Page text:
Keiffer’s struggles with depression challenge the rest of us to seek awareness of how our friend, family member, or coworker might be suffering.
Now a multimedia project incorporating her traveling photographic exhibit, Ann Keiffer’s revived and updated debut, Blest by the Dark Angel, is an eloquent, sympathetic, and courageous memoir about weathering depression.
Keiffer reflects that she courted success from a young age. A move to California provides her the perfect opportunity to pursue new dreams, all with the support of her husband, Larry, and son, John. There, she shapes an impressive career with an advertising agency out of her natural gift with words. The position, for a long stretch, is a fulfilling and validating endeavor.
But Keiffer’s neat world collapses one day when she finds herself unable to do so much as identify the coinage in her hands. Finally unable to ignore the protestations of her rebelling body, she’s forced to leave work indefinitely and confront a terrifying reality: she’s suffering from crippling depression. “I felt frayed and worn like a bad lamp cord,” she writes, “waiting helplessly [to] burst into flame.”
When discussing the implications of her disease, Keiffer is an unflinching wordsmith. From the outset, she makes it clear that surviving her darkest days came only through recognizing them as an opportunity. They were an outwardly lifeless cave into which she was lowered against her will, she reflects in one particularly powerful passage, but once she was able to look around carefully, she found that said cavern was adorned with metaphorical jewels. “When I am deadened with depression, I will move within my own breath … peel the world in an orange, pebbled glob, bite of zest,” in a poem that foreshadows her eventual regeneration.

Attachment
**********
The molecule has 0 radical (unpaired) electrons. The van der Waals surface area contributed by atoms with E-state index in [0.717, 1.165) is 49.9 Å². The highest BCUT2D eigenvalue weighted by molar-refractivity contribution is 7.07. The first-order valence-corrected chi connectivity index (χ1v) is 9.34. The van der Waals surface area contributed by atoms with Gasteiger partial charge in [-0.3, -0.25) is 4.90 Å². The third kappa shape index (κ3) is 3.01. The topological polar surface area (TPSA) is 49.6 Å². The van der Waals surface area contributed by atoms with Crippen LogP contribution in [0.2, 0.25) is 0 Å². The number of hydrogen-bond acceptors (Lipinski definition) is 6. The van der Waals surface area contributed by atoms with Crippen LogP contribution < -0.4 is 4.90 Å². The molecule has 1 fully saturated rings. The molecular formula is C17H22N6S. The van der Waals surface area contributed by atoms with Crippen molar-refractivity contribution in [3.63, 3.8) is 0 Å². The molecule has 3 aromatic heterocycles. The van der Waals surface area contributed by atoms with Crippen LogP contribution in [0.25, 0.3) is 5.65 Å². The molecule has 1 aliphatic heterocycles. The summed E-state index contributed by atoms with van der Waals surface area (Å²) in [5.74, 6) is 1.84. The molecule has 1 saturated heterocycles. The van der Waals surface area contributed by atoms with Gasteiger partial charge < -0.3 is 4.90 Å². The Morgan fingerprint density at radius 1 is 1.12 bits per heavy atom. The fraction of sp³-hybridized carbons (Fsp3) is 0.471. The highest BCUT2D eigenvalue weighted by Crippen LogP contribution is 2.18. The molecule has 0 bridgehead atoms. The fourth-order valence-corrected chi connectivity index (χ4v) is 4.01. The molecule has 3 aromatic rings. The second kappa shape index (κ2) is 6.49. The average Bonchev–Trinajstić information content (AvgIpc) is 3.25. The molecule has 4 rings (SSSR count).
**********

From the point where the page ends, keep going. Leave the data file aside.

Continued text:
Keiffer speaks of both the disease and recovery as physically painful and painstaking endeavors; the tactile, raw metaphors she uses throughout help to illuminate that journey. Those reading her book to understand battles with mental illness are likely to appreciate her candor, and the continual promise of a hopeful turn is sustaining.
Blest by the Dark Angel also examines how social and medical institutions work against facilitating mental well-being. She recalls the deficiencies of an impersonal HMO, the implications of rendering mental illness taboo, the failings of an assigned therapist who refused to see past her bravado, and the misfortune of close friends and coworkers being unable to read the signs of deep depression.
Thus, Keiffer’s pages also contain the bones of an assignment for the rest of us: that we be officious in securing a more open public space for addressing psychological troubles, all while engaging in the kind of self-conscious “being” that might have prevented her own collapse in the first place. On such topics, Keiffer is compelling.
An emotionally naked and starkly beautiful examination of depression, Blest by the Dark Angel is both an introspective personal account of collapse and recovery and a manual for necessary self-care.